The diagnosis of T-LGL-LPD (including T-LGLL) should be suspected in patients with unexplained cytopenias and increased numbers of LGL in blood, documented either by morphology and/or by flow cytometry [1]. Flow cytometry is useful not only to demonstrate increased numbers of CTL, but also to evidence an aberrant CTL immunophenotype and an expansion of specific families of the variable domain of the TCR -α, -β, -γ and -δ chains; clonal rearrangements of the TCR genes are documented by Polymerase Chain Reaction (PCR) based molecular studies [1-3].

T-cell derived LGLL are usually clinically indolent, with a median survival time of over 10 years. Neutropenia is the most significant clinical problem in patients with TCR-αβ+CD8+ and TCR-γδ+ T-LGLL (85%), severe neutropenia being present in about 45% of cases [1-3], although being rarely observed in TCR-αβ+CD4+ T-LGLL [3]. Anaemia and thrombocytopenia are found in about 48% and 20% of patients, respectively [1]. Mild to moderate splenomegaly occurs in 20-50% of cases, whereas hepatomegaly is found in only 10-20% [1].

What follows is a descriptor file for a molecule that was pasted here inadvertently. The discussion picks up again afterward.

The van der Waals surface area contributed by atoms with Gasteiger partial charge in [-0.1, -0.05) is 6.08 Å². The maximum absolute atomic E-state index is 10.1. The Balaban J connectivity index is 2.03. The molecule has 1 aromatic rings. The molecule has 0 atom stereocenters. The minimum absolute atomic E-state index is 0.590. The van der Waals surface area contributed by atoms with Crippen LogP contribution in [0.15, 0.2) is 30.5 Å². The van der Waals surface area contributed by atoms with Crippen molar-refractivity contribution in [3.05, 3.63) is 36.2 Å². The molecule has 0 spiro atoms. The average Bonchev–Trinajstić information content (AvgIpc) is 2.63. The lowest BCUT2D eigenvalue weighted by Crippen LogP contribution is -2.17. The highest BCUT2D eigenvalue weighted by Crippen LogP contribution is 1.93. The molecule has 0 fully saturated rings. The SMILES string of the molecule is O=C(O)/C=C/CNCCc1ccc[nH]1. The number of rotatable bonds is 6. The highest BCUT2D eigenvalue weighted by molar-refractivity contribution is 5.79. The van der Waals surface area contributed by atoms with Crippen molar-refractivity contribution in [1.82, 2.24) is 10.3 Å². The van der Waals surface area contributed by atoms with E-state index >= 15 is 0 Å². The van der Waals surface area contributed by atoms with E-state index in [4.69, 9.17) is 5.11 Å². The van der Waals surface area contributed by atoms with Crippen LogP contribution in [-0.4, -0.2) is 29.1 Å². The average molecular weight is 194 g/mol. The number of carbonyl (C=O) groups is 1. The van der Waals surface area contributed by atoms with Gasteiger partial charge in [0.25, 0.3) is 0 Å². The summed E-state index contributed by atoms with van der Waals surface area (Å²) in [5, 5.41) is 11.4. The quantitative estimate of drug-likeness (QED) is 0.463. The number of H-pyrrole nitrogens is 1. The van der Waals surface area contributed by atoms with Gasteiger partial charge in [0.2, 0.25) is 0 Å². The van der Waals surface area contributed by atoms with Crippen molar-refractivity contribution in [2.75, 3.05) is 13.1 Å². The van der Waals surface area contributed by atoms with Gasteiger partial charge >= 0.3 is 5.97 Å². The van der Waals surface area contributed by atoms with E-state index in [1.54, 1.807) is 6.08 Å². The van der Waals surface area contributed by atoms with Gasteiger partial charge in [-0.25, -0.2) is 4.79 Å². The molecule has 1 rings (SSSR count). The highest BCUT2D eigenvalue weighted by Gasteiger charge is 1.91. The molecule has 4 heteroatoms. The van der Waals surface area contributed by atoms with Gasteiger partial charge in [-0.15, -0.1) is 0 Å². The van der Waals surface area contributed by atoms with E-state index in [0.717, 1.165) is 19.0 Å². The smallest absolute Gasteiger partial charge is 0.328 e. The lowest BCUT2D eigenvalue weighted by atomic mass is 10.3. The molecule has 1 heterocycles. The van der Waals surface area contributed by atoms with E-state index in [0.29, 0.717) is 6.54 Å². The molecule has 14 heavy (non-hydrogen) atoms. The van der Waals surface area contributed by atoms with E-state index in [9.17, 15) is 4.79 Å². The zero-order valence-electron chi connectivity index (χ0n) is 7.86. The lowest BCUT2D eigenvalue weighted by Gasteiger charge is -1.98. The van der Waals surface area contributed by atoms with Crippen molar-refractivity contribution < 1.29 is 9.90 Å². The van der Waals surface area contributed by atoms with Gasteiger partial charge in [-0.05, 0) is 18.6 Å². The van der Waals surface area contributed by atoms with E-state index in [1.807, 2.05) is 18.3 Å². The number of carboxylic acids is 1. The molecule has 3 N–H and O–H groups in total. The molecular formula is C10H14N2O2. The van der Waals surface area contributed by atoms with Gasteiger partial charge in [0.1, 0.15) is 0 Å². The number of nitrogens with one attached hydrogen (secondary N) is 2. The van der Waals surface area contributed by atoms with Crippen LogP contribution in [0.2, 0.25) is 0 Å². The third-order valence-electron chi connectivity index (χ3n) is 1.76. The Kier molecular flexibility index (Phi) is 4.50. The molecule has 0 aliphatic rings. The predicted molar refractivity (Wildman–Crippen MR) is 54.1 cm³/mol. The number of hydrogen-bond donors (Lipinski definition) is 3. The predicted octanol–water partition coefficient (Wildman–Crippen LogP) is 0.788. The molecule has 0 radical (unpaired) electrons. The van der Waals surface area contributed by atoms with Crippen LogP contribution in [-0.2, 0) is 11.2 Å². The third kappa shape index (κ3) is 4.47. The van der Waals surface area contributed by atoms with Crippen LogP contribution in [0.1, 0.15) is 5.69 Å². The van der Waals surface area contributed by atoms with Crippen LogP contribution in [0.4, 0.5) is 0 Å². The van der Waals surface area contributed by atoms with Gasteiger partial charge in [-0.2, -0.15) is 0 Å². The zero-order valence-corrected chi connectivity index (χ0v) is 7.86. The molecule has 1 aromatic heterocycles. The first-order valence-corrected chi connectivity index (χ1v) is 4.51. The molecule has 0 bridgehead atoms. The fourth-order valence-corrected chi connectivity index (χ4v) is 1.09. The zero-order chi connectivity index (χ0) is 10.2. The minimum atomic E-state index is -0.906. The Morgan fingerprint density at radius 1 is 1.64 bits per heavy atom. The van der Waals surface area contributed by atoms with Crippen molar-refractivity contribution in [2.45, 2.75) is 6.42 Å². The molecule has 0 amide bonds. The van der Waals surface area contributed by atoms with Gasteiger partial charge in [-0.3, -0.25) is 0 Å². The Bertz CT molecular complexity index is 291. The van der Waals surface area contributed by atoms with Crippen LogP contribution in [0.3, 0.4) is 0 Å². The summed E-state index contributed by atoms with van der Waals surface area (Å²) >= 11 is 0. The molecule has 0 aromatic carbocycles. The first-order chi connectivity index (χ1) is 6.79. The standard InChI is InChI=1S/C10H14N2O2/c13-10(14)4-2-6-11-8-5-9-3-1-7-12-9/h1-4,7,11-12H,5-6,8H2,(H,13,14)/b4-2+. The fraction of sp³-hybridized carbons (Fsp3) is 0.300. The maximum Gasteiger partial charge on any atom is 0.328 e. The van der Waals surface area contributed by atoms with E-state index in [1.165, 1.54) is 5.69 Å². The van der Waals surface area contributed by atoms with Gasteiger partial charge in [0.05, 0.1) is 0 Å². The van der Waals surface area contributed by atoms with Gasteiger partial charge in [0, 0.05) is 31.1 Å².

In spite of the indolent behaviour, the majority of patients with T-LGLL require treatment at some point during the disease course and the most common indications are symptomatic cytopenias, especially chronic neutropenia associated with recurrent infections [1, 9]. Improvement of cytopenias is usually achieved with immunosuppressive agents, including methotrexate (MTX), cyclophosphamide and cyclosporine A (CsA); corticoids alone normally do not produce sustained neutrophil increase, and secondary long-term effects are not negligible; treatment with G-CSF may also improve neutropenia, being particularly beneficial for short periods of time during infectious complications [9-12].